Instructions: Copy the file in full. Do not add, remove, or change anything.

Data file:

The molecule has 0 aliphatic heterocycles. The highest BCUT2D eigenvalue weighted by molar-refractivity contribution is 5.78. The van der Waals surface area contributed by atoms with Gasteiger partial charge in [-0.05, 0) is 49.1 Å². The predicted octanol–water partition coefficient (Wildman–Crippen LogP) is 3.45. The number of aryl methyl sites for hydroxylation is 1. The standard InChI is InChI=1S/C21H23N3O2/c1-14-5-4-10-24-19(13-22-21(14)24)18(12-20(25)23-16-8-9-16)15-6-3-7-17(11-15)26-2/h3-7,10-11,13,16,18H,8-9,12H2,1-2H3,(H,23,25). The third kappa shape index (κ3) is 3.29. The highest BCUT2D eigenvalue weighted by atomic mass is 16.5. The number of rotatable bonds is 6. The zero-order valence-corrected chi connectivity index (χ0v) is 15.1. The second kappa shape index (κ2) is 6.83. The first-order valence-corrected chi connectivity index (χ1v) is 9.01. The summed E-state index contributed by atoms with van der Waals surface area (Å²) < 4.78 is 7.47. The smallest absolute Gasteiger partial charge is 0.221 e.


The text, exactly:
The molecule has 0 aliphatic heterocycles. The highest BCUT2D eigenvalue weighted by molar-refractivity contribution is 5.78. The van der Waals surface area contributed by atoms with Gasteiger partial charge in [-0.05, 0) is 49.1 Å². The predicted octanol–water partition coefficient (Wildman–Crippen LogP) is 3.45. The number of aryl methyl sites for hydroxylation is 1. The standard InChI is InChI=1S/C21H23N3O2/c1-14-5-4-10-24-19(13-22-21(14)24)18(12-20(25)23-16-8-9-16)15-6-3-7-17(11-15)26-2/h3-7,10-11,13,16,18H,8-9,12H2,1-2H3,(H,23,25). The third kappa shape index (κ3) is 3.29. The highest BCUT2D eigenvalue weighted by atomic mass is 16.5. The number of rotatable bonds is 6. The zero-order valence-corrected chi connectivity index (χ0v) is 15.1. The second kappa shape index (κ2) is 6.83. The first-order valence-corrected chi connectivity index (χ1v) is 9.01. The summed E-state index contributed by atoms with van der Waals surface area (Å²) < 4.78 is 7.47. The smallest absolute Gasteiger partial charge is 0.221 e.